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Crafting Art With Your Family: A Full Guide to Fun Drawing Techniques

Art is everywhere. It’s in the buildings we live in, the clothes that we wear, and even the food that we eat (if you ever look at a cereal box of fruit loops, chances are there is some sort of art on it). 

Art has been phenomenal in teaching people about perspective, color coordination, and geometry. But did you know that you can also learn this kind of art at home with your family? Of course, there are certain tools to use when crafting your artistic vision – pencils, markers, paints, and even clay for sculpting – but the best way to get started is to focus on simple drawing techniques.

1) Basic Facial Proportions

Learning facial proportions is a good place to start when learning how to draw. It’s easy to get an understanding of, easy enough for young kids, and you can use it across characters from one person with a large nose to ten people that all have the same nose.

It will give you a leg up on drawing realistic-looking faces instead of rounded blobs. For instance, if you want to know an easy way to draw Mario from the popular Nintendo game, you will do great with this easy trick. It helps to start from the simple basics.

2) Linear Perspective

Don’t let the name scare you away. Linear perspective is an essential part of a drawing that allows your drawings to look three-dimensional – as if they are popping right off the paper! Not only does it help with getting your proportions correct, but it also helps your mind perceive depth in a much more specific way. Learning linear perspective makes you better at drawing, period.

3) Light and Shadows

The next step to improving your drawings is to learn about light and shadows! This is actually more of a sub-category under the umbrella of linear perspective, but it’s so essential to know all about it. Light helps things look 3D, while shadows help define the 3D qualities of an object.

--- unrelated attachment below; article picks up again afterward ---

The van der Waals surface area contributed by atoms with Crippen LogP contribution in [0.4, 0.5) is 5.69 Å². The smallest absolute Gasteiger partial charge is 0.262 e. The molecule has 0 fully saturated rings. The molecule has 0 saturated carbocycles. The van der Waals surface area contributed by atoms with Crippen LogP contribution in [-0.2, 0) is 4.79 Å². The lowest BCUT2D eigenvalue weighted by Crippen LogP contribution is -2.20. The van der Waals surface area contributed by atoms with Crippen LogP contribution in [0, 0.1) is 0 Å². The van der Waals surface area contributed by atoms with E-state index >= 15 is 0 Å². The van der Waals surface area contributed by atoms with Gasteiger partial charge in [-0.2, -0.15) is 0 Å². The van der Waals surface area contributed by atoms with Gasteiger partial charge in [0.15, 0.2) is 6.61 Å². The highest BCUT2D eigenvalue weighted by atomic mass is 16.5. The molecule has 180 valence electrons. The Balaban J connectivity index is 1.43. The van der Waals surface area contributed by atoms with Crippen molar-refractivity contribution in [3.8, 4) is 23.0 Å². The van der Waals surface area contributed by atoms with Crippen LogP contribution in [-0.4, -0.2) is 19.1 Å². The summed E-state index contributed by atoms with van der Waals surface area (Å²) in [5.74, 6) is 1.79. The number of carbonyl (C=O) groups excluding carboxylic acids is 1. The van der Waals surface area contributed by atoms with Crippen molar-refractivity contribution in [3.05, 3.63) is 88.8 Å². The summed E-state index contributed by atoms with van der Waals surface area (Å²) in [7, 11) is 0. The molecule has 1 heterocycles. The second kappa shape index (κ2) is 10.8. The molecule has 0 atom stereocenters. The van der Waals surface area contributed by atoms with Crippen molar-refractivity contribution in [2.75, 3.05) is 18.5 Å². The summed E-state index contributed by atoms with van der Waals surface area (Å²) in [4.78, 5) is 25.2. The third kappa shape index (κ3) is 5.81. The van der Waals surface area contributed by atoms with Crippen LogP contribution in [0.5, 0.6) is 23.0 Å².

4) Negative Space

Negative space is basically just what it sounds like – the areas around your objects that aren’t part of the object itself. These are just as important to consider while you’re drawing because they also impact how we perceive different shapes and objects, so be sure to have some fun with them!

5) What are the Basic Shapes?

Now that you’re familiar with linear perspective, light & shadows, and negative space, it’s time for the most important step – learning about the basic shapes. This is where all of our knowledge up until now comes together. The five basic shapes are the foundation of all drawings, and they are circles, ovals, triangles, rectangles, and squares.

6) Learn The Grid Technique

By teaching your children to draw through The Grid technique, you’ll be helping them drill their craft and broaden their horizons. Here’s how it works:

Draw a series of small squares on a large piece of paper (or even the walls), using different sizes, if you like. Your kids can then turn each square into any shape or item they want, or add a number to it.

The next stage involves connecting the squares, so each side of the rectangle is drawn from one square to another on either side of it. It’s far more detailed than you think. But your child can continue drawing this way until the whole paper is covered with lines that branch out from a central point (the center of the paper).

That’s The Grid technique. If you want to make it more fun, tell stories about the objects your kids have drawn or just create characters for them with outlines that are created along the grid lines. It’s a great way to help children learn how to use straight lines and curves within their drawings.

7) Sighting and Measuring

This is another easy method. If you have a drawing already done on paper, this is an easy way to reproduce it onto your material of choice easily. Sighting involves holding up the drawing against your material and marking where certain things are on your material, whether it be angles or specific points along with objects or scenes; Measuring involves using pencils or rulers to measure the spacing of specific points along with drawings or scenes, then using that information to reproduce them on your material.

It’s a great method for beginner artists or children because it can be used instead of more advanced techniques, or as a stepping stone towards learning them. It doesn’t require much artistic talent, either, so anyone can use it.

You don’t need to set your kids out on a journey of hours and hours of drawing without knowing what they’re doing or why they’re doing it. It’s perfectly fine if you want to start easy, so go with the basic drawing techniques shared above. It will stretch your abilities further, so go for it.

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